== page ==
Does your asthma seem to get worse as it gets colder? Experts explain why this could happen

Beautiful young caucasian sportswoman doing warm-up exercises outdoors in cold weather in the city

When the scorching summer temperatures start to subside, it seems like everyone wants to be outside. Picnics in the park, drinks on the terrace, morning jog – everything is so enjoyable! But as those early fall days give way to cool or even brutally cold temperatures, you might face another hurdle in spending time outdoors, especially during your workouts. These biting winds can be hard on your lungs! In fact, cold air can trigger asthma in prone people.

Why does cold air make asthma worse?

You would think that cooler weather would make it easier to breathe, and sometimes it can, but it also brings its own challenges. “Cold air can trigger asthma,” Ratika Gupta, MD, a New York-based physician who is board certified in internal medicine and allergy / immunology, and author of What? Could I be allergic to this ?!, said POPSUGAR.

“The nose and mouth warm the air before the air reaches the lungs. In the presence of cold air, it is more difficult for the body to warm the air,” explained Dr Gupta. “Inhaling cold air can damage the lining of the airways, exposing the nerves. These nerves then cause the airways to become overactive,” which can lead to spasms.

Training in the cold can be particularly difficult for asthmatics, because “exposure to cold air can also increase the number of inflammatory cells in the airways,” Dr Gupta said, causing airway obstruction. . “In addition, cold air can decrease the activity of the eyelashes, which are hair-like structures that help remove pollutants.” Pollutants are never good news for the lungs.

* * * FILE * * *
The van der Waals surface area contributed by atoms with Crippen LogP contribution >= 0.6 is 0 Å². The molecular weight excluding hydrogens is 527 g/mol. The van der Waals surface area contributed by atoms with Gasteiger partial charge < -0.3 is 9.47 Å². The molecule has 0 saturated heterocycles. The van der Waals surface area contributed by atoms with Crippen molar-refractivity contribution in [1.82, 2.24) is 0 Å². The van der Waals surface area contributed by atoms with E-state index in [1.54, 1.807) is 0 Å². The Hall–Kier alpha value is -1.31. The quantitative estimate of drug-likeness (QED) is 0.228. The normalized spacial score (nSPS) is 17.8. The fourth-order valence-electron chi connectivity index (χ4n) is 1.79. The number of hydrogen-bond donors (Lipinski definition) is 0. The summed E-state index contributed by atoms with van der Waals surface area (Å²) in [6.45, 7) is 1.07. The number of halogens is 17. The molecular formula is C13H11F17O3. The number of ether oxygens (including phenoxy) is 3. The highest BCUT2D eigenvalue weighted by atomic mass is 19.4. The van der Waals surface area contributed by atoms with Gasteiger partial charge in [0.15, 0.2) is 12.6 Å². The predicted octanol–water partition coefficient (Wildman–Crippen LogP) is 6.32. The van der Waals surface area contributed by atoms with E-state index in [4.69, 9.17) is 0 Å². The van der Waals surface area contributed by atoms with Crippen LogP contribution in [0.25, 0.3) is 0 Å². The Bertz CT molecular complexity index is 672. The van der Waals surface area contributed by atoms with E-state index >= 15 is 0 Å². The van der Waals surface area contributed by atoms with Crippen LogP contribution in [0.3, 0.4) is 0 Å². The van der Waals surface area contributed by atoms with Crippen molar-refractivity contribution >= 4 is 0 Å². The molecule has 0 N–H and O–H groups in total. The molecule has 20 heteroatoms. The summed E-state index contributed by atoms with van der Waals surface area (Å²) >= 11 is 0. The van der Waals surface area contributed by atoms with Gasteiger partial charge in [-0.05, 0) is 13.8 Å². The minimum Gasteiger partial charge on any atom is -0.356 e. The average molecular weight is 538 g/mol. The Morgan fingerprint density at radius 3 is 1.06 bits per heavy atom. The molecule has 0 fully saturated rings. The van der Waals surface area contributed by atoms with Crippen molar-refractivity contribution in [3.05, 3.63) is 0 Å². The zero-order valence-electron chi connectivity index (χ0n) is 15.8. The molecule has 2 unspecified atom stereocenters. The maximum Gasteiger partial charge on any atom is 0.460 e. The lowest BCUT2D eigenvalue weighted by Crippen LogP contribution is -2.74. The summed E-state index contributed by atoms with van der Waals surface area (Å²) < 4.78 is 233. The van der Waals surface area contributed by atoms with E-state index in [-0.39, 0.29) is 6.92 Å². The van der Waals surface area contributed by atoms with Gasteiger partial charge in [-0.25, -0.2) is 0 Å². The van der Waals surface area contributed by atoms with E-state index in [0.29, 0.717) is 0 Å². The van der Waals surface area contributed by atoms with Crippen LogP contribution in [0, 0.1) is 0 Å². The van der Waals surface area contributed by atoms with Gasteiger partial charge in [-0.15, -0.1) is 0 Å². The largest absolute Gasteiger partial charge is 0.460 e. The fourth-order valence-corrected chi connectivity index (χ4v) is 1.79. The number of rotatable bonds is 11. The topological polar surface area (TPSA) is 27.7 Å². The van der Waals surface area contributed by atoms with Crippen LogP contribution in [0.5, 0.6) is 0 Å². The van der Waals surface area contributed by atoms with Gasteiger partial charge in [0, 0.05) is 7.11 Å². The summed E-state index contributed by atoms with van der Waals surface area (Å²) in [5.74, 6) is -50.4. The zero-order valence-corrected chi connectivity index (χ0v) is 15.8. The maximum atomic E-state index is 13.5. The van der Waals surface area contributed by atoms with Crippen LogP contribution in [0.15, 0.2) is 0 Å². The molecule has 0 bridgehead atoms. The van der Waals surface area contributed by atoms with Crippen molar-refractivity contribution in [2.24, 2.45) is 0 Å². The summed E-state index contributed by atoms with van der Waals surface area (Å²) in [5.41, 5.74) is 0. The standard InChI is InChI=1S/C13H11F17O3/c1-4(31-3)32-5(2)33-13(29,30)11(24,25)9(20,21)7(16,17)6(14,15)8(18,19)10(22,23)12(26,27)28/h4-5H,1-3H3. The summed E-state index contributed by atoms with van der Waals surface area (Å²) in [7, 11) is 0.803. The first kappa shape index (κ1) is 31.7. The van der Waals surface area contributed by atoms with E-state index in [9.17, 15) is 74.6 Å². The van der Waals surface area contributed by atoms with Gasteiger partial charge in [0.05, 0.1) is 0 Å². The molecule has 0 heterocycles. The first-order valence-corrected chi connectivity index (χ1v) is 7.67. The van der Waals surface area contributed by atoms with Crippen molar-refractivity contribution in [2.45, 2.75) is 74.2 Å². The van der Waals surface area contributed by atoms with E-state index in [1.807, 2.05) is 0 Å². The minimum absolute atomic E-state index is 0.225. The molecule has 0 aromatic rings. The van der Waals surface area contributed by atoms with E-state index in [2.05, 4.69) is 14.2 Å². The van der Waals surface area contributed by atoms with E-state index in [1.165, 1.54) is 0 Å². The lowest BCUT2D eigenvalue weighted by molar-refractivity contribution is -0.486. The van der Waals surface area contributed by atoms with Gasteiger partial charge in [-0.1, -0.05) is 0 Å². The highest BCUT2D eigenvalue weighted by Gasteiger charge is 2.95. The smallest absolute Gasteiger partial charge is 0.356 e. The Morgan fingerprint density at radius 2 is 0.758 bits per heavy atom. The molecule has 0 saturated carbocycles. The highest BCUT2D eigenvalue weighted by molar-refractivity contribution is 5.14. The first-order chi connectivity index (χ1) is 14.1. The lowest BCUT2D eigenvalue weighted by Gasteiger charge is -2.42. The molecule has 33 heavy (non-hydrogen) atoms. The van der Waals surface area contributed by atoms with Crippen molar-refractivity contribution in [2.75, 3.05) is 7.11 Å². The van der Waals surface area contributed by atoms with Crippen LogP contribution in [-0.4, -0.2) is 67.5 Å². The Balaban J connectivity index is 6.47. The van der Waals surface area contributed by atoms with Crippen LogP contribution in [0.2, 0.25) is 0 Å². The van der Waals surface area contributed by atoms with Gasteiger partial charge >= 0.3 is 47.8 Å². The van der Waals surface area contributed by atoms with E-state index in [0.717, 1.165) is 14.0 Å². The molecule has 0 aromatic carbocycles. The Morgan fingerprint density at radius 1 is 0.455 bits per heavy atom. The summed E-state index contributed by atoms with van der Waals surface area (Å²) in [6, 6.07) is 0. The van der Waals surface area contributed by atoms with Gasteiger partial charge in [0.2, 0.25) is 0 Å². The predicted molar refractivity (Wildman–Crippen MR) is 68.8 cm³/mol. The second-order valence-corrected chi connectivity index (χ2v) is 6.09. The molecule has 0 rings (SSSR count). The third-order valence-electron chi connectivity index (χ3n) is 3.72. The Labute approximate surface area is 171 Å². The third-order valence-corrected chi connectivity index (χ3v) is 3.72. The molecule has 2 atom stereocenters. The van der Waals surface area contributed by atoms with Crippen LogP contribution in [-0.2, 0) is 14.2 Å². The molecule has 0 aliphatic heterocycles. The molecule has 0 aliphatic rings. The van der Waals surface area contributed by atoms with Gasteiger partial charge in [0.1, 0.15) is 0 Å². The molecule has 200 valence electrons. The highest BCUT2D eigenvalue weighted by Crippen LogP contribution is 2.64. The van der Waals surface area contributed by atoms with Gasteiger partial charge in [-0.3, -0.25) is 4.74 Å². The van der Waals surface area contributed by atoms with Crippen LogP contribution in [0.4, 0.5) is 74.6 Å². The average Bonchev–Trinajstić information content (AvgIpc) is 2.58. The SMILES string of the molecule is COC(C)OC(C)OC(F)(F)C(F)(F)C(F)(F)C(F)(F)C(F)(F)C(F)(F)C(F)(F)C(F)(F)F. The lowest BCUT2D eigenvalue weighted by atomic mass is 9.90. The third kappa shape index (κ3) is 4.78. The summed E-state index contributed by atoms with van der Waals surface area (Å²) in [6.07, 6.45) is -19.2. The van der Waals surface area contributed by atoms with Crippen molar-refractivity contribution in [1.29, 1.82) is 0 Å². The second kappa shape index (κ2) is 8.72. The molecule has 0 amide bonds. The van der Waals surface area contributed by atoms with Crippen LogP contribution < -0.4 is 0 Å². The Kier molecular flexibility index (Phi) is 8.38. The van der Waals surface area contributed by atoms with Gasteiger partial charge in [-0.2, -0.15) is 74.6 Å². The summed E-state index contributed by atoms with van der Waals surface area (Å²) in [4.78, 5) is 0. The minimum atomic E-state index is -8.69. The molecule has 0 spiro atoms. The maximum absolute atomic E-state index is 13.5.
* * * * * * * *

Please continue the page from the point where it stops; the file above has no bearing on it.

However, it all depends on the person. “For people for whom the cold can trigger asthma, outdoor activities can be more difficult when it’s cold outside, but fine otherwise,” said Marc Goldstein, MD, FAAAAI, FACAAI, director of the Center of Philadelphia Asthma and Chief Medical Advisor at Curist. POPSUGAR. “Likewise for people with pollen allergies, the prevalence of pollen can really have an impact on a person’s ability to be active outdoors. This can be made worse by the fact that the exercise itself can trigger it. asthma, both outside and inside. ” In other words, you need to know your triggers so that you can take steps to exercise safely all year round.

How can people with asthma better manage their symptoms?

You can’t just avoid the outdoors during the colder temperatures (no matter how tempting hot tea by the fireside looks!), So it’s important to learn to recognize asthma triggers and manage. your symptoms. Dr Goldstein recommends wearing a scarf over your nose and mouth to reduce the amount of cold air you inhale while you are outside and working with your doctor to determine a treatment plan that will help you control your symptoms, including during your workouts.

Dr Gupta also suggests seeing your allergist, who may recommend, among other measures, the use of an inhaler, “which helps decrease spasm of the bronchi.” She added that air conditioning can have a similar impact on your lungs and cold polluted air can increase respiratory symptoms, so it’s important to always be prepared. Stay proactive by wearing your inhaler, limiting exercise to cooler temperatures if it seems to be affecting your lungs, and talking to your doctor about your specific concerns. With a few precautions, you will be able to navigate whatever the prognosis.

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